Música Tejana: The Cultural Economy of Artistic Transformation
Texas-Mexican music, or música tejana, is not one single music but several musical and musico-literary genres, ensembles, and their styles, encompassing the corrido, canción, and what author Manuel Peña calls the canción-corrido. Música tejana also includes two major regional ensembles and their styles-the conjunto and the Texas-Mexican version of the orquesta. A more recent crop of synthesizer-driven ensembles and their styles, known since the mid-eighties as "Tejano," is another representative of música tejana. Despite their diversity, these various ensembles, genres, and styles share two fundamental characteristics: they are all homegrown, and they all speak after their own fashion to fundamental social processes shaping Texas-Mexican society. As Peña persuasively argues, they represent a transforming cultural economy and its effects on Texas-Mexicans. Peña traces the history of música tejana from the fandangos and bailes of the nineteenth century through the canción ranchera and the politically informed corrido to the most recent forms of Tejano music. In the beginning, he argues, musicmaking was a function of "use-value"-its symbolic power linked to the social processes of which it was an organic part. As música tejana was swept into the commercial market, it added a second, less culturally grounded dimension-"exchange-value"-whereby it came under the culturally weakening influence of the commercial market. Since the 1940s, the music has oscillated between the extremes of use- and exchange-value, though it has never lost its power to speak to issues of identity, difference, and social change. Música Tejana thus gives not only a detailed overview of música tejana but also analyzes the social and economic implications of the music. The breadth, depth, and clarity with which Peña has treated this subject make this a most useful text for those interested in ethnomusicology, folklore, ethnic studies, and Mexican American culture. Manuel Peña, who received his Ph.D. in ethnomusicology and folklore from the University of Texas, has been a professor of anthropology and music at the University of Texas at Austin and California State University, Fresno. He is the author of The Texas-Mexican Conjunto: History of a Working-Class Music and The Mexican American Orquesta: Music, Culture, and the Dialectic of Conflict.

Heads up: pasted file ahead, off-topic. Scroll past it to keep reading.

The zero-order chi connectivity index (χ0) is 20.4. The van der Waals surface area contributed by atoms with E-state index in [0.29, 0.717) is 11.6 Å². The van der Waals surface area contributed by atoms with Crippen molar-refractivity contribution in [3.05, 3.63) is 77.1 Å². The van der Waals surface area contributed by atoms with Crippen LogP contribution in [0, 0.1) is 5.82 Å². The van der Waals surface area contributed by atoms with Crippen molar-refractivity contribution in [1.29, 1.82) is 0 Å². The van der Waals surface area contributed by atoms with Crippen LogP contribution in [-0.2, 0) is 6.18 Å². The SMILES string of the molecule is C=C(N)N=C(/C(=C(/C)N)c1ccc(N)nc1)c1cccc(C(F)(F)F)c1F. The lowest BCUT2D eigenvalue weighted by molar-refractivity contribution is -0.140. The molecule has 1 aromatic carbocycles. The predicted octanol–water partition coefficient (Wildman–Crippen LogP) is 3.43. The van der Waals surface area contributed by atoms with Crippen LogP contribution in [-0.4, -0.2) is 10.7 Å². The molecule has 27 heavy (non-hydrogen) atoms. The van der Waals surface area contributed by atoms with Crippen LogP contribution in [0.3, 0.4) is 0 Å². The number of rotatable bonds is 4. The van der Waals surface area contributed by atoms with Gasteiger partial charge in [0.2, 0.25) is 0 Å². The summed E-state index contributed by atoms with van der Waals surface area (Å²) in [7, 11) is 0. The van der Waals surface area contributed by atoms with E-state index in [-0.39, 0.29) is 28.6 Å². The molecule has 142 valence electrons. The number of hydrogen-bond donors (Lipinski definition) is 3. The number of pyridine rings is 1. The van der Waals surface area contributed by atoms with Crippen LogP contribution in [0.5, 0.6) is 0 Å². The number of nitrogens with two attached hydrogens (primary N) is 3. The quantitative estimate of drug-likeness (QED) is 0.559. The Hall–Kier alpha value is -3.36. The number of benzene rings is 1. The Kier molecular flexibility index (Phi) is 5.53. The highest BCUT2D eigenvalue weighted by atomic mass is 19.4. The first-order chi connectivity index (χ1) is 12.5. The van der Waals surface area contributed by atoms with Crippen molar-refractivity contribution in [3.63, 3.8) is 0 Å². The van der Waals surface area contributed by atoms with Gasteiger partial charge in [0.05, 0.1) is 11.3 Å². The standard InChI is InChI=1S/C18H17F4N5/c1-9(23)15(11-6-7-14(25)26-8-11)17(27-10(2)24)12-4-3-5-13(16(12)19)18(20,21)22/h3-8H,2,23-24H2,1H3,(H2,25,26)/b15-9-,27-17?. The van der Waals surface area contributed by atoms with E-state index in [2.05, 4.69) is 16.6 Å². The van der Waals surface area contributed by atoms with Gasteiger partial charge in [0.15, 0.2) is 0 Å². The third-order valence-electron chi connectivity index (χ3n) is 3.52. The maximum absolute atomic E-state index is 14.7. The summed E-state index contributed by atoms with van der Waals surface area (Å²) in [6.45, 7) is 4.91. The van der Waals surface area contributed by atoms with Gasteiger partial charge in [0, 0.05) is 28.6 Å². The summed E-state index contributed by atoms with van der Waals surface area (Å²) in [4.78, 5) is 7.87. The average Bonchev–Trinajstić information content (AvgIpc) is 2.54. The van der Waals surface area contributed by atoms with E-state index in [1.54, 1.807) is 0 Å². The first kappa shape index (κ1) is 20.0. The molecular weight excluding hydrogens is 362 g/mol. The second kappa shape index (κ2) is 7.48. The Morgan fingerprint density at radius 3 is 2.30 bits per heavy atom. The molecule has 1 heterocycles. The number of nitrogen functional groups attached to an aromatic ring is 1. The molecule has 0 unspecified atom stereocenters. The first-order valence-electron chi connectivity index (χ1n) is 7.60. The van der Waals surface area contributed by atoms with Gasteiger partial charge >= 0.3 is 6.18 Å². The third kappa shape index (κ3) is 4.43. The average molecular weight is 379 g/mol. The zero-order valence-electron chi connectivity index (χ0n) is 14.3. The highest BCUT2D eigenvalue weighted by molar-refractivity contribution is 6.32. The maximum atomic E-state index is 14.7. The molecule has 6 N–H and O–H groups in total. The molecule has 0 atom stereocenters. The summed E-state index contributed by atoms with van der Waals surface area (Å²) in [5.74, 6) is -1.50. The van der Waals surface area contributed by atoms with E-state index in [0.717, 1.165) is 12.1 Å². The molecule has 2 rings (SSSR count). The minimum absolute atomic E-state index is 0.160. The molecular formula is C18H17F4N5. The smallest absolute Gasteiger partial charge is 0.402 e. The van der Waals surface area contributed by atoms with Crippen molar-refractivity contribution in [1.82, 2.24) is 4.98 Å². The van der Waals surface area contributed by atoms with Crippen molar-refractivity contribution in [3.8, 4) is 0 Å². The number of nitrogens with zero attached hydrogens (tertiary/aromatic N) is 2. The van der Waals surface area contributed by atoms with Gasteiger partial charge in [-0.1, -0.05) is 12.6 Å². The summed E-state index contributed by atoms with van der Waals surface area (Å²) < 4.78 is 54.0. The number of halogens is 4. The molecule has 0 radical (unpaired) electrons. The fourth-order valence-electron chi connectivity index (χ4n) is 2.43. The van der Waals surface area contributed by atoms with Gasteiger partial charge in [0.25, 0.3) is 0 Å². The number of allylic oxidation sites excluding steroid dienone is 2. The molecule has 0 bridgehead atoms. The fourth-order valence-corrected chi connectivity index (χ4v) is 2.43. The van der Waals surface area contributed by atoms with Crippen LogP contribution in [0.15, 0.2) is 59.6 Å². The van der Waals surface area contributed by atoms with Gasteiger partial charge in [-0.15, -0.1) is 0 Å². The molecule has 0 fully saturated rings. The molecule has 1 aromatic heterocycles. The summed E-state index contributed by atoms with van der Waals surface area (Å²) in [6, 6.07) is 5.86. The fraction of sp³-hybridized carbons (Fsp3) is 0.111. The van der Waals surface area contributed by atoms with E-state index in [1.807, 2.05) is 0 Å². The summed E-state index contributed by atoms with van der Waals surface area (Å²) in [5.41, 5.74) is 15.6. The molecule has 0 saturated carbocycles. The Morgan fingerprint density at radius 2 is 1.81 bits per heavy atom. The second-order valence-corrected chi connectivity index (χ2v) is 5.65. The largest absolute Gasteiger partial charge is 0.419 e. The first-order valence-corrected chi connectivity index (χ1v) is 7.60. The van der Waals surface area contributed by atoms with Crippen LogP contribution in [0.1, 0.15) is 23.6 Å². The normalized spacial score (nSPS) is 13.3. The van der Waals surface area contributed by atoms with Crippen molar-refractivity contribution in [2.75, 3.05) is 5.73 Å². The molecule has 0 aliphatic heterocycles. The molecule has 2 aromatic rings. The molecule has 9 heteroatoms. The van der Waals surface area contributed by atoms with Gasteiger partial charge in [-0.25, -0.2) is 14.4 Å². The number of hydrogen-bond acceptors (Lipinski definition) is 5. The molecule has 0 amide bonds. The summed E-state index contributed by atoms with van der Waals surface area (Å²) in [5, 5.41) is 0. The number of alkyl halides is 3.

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accordion accordionist aesthetic album Alonzo Anglos Anglos and Mexicans Arhoolie artistic baile balada band became began Beto Villa bimusical bolero border cancion ranchera cancion romantica cancion-corrido capitalism Chicano movement commercial commodity Conjunto Bernal conjunto music corrido cultural economy cumbia dance dialectic of conflict dominant duet early El Conjunto Bernal emerged Emilio Navaira ensemble ethnic exchange-value fandango genre Gonzalez Guerrero Hispanic Hispanic Southwest historical Houston ibid identity ideological intercultural conflict Isidro Lopez jaiton La Mafia Latin Latinaires Little Joe Longoria Mafia major labels Marroquin Martinez Mazz Mexican American Mexico middle-class musica tejana musicians nineteenth century norteno organic orquesta tejana Orquesta Tipica Paredes Patoski performance personal interview play polca-ranchera polka popular ranchero Randle Records San Antonio saxophone Selena social song style stylistic Sunny Sunny Ozuna superorganic symbolic synthesized Tejano groups Tejano music Texas Texas-Mexican music Texas-Mexican society theme transformation twentieth century upwardly mobile urban use-value working-class
Page 6 - Attali suggests that in the present era of "repetition," "each spectator has a solitary relation with a material object: the consumption of music is individualized . . . The network is no longer a form of sociality, an opportunity for spectators to meet and communicate."9 As a result, he says, we live in a "world now devoid of meaning...
Page 19 - He liked the idea, and asd, but when the tract was inclosed the American had it entered as government land in his own name, and kept all of it. In many similar cases American settlers in their dealings with the rancheros took advantage of laws which they understood, but which were new to the Spaniards, and so robbed the latter of their lands. Notes and bonds were considered unnecessary by a Spanish gentleman in a business transaction, as his word was always sufficient security. Perhaps the most exasperating...
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